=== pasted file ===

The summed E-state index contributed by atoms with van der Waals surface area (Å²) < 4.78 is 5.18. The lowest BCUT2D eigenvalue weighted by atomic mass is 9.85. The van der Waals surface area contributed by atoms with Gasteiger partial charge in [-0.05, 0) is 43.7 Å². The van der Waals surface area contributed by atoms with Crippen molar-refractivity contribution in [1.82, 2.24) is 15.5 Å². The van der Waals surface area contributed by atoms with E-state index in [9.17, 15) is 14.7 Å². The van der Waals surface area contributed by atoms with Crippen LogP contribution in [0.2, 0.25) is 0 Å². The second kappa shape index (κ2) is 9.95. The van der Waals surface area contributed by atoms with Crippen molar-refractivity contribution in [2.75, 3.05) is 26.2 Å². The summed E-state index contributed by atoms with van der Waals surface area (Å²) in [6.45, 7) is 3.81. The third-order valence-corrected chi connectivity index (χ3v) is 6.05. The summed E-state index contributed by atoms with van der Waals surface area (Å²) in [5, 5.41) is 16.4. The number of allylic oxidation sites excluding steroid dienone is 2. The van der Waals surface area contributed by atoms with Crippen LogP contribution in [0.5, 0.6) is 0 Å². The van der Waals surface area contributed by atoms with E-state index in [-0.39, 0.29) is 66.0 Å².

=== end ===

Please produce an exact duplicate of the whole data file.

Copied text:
The summed E-state index contributed by atoms with van der Waals surface area (Å²) < 4.78 is 5.18. The lowest BCUT2D eigenvalue weighted by atomic mass is 9.85. The van der Waals surface area contributed by atoms with Gasteiger partial charge in [-0.05, 0) is 43.7 Å². The van der Waals surface area contributed by atoms with Crippen molar-refractivity contribution in [1.82, 2.24) is 15.5 Å². The van der Waals surface area contributed by atoms with E-state index in [9.17, 15) is 14.7 Å². The van der Waals surface area contributed by atoms with Crippen LogP contribution in [0.2, 0.25) is 0 Å². The second kappa shape index (κ2) is 9.95. The van der Waals surface area contributed by atoms with Crippen molar-refractivity contribution in [2.75, 3.05) is 26.2 Å². The summed E-state index contributed by atoms with van der Waals surface area (Å²) in [6.45, 7) is 3.81. The third-order valence-corrected chi connectivity index (χ3v) is 6.05. The summed E-state index contributed by atoms with van der Waals surface area (Å²) in [5, 5.41) is 16.4. The number of allylic oxidation sites excluding steroid dienone is 2. The van der Waals surface area contributed by atoms with Crippen LogP contribution in [0.5, 0.6) is 0 Å². The van der Waals surface area contributed by atoms with E-state index in [-0.39, 0.29) is 66.0 Å².